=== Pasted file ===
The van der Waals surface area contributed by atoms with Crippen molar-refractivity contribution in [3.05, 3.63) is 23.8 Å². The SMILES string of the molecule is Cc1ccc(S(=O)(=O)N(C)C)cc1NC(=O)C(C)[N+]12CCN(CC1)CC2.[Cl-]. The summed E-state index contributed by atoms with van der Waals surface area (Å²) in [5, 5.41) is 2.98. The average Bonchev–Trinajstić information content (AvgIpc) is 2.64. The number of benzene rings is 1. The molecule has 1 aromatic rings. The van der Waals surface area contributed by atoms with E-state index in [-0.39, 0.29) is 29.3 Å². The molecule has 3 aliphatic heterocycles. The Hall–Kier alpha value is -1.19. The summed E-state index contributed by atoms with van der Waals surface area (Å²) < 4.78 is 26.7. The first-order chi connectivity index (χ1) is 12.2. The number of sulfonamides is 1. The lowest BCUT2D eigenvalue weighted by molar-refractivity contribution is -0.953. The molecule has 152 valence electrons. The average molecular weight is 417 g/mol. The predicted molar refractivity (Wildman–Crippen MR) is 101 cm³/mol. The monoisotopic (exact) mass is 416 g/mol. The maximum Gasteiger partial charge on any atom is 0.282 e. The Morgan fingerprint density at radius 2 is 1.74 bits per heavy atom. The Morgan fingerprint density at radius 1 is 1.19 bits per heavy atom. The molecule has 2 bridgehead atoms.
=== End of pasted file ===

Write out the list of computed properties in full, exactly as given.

The van der Waals surface area contributed by atoms with Crippen molar-refractivity contribution in [3.05, 3.63) is 23.8 Å². The SMILES string of the molecule is Cc1ccc(S(=O)(=O)N(C)C)cc1NC(=O)C(C)[N+]12CCN(CC1)CC2.[Cl-]. The summed E-state index contributed by atoms with van der Waals surface area (Å²) in [5, 5.41) is 2.98. The average Bonchev–Trinajstić information content (AvgIpc) is 2.64. The number of benzene rings is 1. The molecule has 1 aromatic rings. The van der Waals surface area contributed by atoms with E-state index in [-0.39, 0.29) is 29.3 Å². The molecule has 3 aliphatic heterocycles. The Hall–Kier alpha value is -1.19. The summed E-state index contributed by atoms with van der Waals surface area (Å²) < 4.78 is 26.7. The first-order chi connectivity index (χ1) is 12.2. The number of sulfonamides is 1. The lowest BCUT2D eigenvalue weighted by molar-refractivity contribution is -0.953. The molecule has 152 valence electrons. The average molecular weight is 417 g/mol. The predicted molar refractivity (Wildman–Crippen MR) is 101 cm³/mol. The monoisotopic (exact) mass is 416 g/mol. The maximum Gasteiger partial charge on any atom is 0.282 e. The Morgan fingerprint density at radius 2 is 1.74 bits per heavy atom. The Morgan fingerprint density at radius 1 is 1.19 bits per heavy atom. The molecule has 2 bridgehead atoms.